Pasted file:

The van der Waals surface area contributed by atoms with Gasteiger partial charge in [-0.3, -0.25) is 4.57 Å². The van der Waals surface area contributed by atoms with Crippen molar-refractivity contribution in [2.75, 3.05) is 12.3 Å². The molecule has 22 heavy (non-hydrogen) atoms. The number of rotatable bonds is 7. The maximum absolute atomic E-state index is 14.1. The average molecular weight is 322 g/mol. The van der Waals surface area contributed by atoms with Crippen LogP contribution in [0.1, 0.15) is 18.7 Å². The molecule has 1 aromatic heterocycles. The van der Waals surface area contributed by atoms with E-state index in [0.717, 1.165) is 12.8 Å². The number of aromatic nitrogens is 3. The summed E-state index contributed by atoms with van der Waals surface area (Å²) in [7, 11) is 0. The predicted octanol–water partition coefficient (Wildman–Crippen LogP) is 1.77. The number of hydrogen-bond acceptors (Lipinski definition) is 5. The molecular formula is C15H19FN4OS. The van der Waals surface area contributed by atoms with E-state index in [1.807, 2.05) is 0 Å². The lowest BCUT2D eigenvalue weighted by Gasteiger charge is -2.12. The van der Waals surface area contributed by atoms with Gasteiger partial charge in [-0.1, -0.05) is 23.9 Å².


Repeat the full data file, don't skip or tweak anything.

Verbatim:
The van der Waals surface area contributed by atoms with Gasteiger partial charge in [-0.3, -0.25) is 4.57 Å². The van der Waals surface area contributed by atoms with Crippen molar-refractivity contribution in [2.75, 3.05) is 12.3 Å². The molecule has 22 heavy (non-hydrogen) atoms. The number of rotatable bonds is 7. The maximum absolute atomic E-state index is 14.1. The average molecular weight is 322 g/mol. The van der Waals surface area contributed by atoms with Crippen LogP contribution in [0.1, 0.15) is 18.7 Å². The molecule has 1 aromatic heterocycles. The van der Waals surface area contributed by atoms with E-state index in [0.717, 1.165) is 12.8 Å². The number of aromatic nitrogens is 3. The summed E-state index contributed by atoms with van der Waals surface area (Å²) in [7, 11) is 0. The predicted octanol–water partition coefficient (Wildman–Crippen LogP) is 1.77. The number of hydrogen-bond acceptors (Lipinski definition) is 5. The molecular formula is C15H19FN4OS. The van der Waals surface area contributed by atoms with E-state index in [1.807, 2.05) is 0 Å². The lowest BCUT2D eigenvalue weighted by Gasteiger charge is -2.12. The van der Waals surface area contributed by atoms with Gasteiger partial charge in [-0.1, -0.05) is 23.9 Å².